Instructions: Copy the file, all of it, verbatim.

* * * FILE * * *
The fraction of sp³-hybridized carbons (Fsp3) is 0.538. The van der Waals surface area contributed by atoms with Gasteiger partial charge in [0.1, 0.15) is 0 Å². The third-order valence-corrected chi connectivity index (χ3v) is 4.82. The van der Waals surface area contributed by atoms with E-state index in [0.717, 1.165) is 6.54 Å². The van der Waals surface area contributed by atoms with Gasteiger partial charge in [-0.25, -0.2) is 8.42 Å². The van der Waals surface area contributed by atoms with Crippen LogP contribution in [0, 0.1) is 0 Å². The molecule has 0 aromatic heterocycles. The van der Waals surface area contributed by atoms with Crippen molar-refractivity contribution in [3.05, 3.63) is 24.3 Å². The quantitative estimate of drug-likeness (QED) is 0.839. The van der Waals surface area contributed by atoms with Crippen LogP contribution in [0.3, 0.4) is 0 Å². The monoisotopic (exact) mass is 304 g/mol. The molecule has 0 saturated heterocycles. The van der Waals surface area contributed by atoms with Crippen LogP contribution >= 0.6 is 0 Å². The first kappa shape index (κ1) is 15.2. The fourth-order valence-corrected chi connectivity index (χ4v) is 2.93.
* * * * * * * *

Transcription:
The fraction of sp³-hybridized carbons (Fsp3) is 0.538. The van der Waals surface area contributed by atoms with Gasteiger partial charge in [0.1, 0.15) is 0 Å². The third-order valence-corrected chi connectivity index (χ3v) is 4.82. The van der Waals surface area contributed by atoms with E-state index in [0.717, 1.165) is 6.54 Å². The van der Waals surface area contributed by atoms with Gasteiger partial charge in [-0.25, -0.2) is 8.42 Å². The van der Waals surface area contributed by atoms with Crippen LogP contribution in [0, 0.1) is 0 Å². The molecule has 0 aromatic heterocycles. The van der Waals surface area contributed by atoms with Crippen molar-refractivity contribution in [3.05, 3.63) is 24.3 Å². The quantitative estimate of drug-likeness (QED) is 0.839. The van der Waals surface area contributed by atoms with Crippen LogP contribution in [0.3, 0.4) is 0 Å². The monoisotopic (exact) mass is 304 g/mol. The molecule has 0 saturated heterocycles. The van der Waals surface area contributed by atoms with Crippen LogP contribution >= 0.6 is 0 Å². The first kappa shape index (κ1) is 15.2. The fourth-order valence-corrected chi connectivity index (χ4v) is 2.93.